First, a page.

Written by Nicholas M. Ramessar
When a relationship breaks down between two or more co-owners of a property, any party has a legal right under the provincial Law of Property Act (the “Act”) to apply to the Court to terminate the co-ownership of the property.
“Property co-owners” can include adult interdependent partners/matrimonial co-owners (in the domestic and matrimonial law context), family members, as well as business co-owners of property. This post will focus on the commercial aspect of what happens when a business relationship breaks down between two or more co-owners of property.
Legal remedies provided for in the Act
Under section 15(1) of the Act, a co-owner can apply to the Court for an order to terminate the co-ownership of the property at issue (a “Section 15 Application”).
In a Section 15 Application, the Court must order one of three legal remedies available under the Act:2
- Partition: an order to physically divide all or part of the property between the co-owners; or
- Sale to a third party on the open market for fair market value: an order to sell all or part of the interest of the property at issue and distribute the proceeds of the sale between the co‑owners; or
- Sale to the other co-owners: an order to sell all or part of the interest of one or more of the co‑owners’ interests in the property at issue to one or more of the other co‑owners who are willing to purchase the interest.
An order under section 15(2) of the Act is mandatory: upon hearing a Section 15 Application, the Court must make an order for either partition or sale of the property to a third party or to the other co-owners.
Consequently, a Section 15 Application will affect all co-owners, and hiring an experienced real estate litigator is extremely important for both applicants and respondents in this process.
How does the Court determine which remedy to order?
Interestingly, there is no guidance or language included in the Act stating which of the remedies of partition and sale the Court should order upon hearing a Section 15 Application. As such, the Court has discretion to determine which remedy is most appropriate (and equitable) in the circumstances of each case and will consider such factors as: what remedy is most reasonable, the sufficient weight to be given to relevant considerations, and the law.3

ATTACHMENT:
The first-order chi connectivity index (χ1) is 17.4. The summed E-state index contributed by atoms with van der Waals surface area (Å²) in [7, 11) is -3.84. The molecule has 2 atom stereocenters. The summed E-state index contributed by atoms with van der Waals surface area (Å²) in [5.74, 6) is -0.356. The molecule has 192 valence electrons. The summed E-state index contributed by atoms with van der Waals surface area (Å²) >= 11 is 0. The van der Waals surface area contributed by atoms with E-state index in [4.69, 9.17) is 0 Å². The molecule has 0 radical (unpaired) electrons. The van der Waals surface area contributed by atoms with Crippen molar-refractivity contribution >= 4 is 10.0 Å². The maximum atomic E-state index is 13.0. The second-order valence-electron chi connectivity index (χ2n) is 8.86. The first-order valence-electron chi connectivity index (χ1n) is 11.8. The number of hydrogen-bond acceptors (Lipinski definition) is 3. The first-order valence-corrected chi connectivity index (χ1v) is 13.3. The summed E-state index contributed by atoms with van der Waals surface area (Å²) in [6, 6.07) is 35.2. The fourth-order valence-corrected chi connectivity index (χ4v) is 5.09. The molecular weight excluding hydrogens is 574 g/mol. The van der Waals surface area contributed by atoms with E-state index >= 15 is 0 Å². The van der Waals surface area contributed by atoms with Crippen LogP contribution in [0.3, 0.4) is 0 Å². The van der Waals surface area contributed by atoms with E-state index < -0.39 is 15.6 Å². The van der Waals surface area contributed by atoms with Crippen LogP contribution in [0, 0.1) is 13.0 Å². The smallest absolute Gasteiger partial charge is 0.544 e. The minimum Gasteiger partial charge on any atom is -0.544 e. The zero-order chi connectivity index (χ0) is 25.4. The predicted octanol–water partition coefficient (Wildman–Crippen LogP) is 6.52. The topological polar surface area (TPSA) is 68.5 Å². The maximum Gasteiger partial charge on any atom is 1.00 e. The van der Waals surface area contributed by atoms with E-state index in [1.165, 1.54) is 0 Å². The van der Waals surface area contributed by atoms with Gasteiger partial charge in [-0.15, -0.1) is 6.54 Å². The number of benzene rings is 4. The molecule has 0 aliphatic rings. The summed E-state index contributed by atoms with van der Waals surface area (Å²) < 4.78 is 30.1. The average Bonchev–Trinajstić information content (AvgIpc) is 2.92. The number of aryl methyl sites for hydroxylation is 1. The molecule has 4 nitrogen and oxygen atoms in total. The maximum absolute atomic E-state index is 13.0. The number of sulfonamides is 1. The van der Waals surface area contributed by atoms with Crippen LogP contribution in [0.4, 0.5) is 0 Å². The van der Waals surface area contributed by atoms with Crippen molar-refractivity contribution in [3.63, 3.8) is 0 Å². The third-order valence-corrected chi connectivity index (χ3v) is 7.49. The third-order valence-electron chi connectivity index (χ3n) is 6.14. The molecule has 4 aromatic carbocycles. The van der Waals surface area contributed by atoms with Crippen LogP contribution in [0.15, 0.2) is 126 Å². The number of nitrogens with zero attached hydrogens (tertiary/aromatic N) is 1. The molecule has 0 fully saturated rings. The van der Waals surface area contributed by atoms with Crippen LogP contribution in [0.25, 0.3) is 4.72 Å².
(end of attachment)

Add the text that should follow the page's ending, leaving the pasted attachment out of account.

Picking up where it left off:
If the Court orders a sale of the property to third parties under section 15(2)(b) of the Act, the sale and the distribution of the proceeds of the property are to be made under the direction of the Court.
Likewise, if the Court orders a sale of the property to other co-owners under section 15(2)(c) of the Act, the value of the land and the terms of the sale are to be determined by the Court. In making an order to other co-owners (and determining the value and terms of the sale), the Court will consider principles of fairness, reasonableness, practicality and equality.
Often, the Court will make adjustments to equalize contributions by co-owners during the time they owned the property together. For example, if one co-owner paid all the utility bills, the Court may order that co-owner to be reimbursed by the other co-owners.